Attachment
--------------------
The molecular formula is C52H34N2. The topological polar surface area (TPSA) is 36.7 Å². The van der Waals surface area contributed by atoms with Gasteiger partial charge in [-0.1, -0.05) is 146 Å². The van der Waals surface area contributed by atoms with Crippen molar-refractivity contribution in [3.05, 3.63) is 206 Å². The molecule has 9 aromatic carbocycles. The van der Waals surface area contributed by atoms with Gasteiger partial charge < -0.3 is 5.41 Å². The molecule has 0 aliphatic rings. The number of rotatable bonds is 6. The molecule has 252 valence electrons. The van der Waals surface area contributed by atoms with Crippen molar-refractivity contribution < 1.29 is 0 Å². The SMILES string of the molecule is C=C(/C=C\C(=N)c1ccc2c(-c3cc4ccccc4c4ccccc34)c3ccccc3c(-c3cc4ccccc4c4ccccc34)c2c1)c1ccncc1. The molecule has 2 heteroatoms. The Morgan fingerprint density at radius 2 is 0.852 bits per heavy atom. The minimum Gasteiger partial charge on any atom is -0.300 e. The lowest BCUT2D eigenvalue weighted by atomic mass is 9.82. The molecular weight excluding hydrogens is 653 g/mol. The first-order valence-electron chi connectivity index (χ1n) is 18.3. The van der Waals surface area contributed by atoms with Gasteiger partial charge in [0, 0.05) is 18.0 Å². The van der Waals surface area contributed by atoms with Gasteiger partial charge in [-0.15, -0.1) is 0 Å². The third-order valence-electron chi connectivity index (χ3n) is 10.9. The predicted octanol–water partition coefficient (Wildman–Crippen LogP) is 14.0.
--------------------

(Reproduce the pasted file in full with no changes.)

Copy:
The molecular formula is C52H34N2. The topological polar surface area (TPSA) is 36.7 Å². The van der Waals surface area contributed by atoms with Gasteiger partial charge in [-0.1, -0.05) is 146 Å². The van der Waals surface area contributed by atoms with Crippen molar-refractivity contribution in [3.05, 3.63) is 206 Å². The molecule has 9 aromatic carbocycles. The van der Waals surface area contributed by atoms with Gasteiger partial charge < -0.3 is 5.41 Å². The molecule has 0 aliphatic rings. The number of rotatable bonds is 6. The molecule has 252 valence electrons. The van der Waals surface area contributed by atoms with Crippen molar-refractivity contribution < 1.29 is 0 Å². The SMILES string of the molecule is C=C(/C=C\C(=N)c1ccc2c(-c3cc4ccccc4c4ccccc34)c3ccccc3c(-c3cc4ccccc4c4ccccc34)c2c1)c1ccncc1. The molecule has 2 heteroatoms. The Morgan fingerprint density at radius 2 is 0.852 bits per heavy atom. The minimum Gasteiger partial charge on any atom is -0.300 e. The lowest BCUT2D eigenvalue weighted by atomic mass is 9.82. The molecular weight excluding hydrogens is 653 g/mol. The first-order valence-electron chi connectivity index (χ1n) is 18.3. The van der Waals surface area contributed by atoms with Gasteiger partial charge in [0, 0.05) is 18.0 Å². The van der Waals surface area contributed by atoms with Gasteiger partial charge in [-0.15, -0.1) is 0 Å². The third-order valence-electron chi connectivity index (χ3n) is 10.9. The predicted octanol–water partition coefficient (Wildman–Crippen LogP) is 14.0.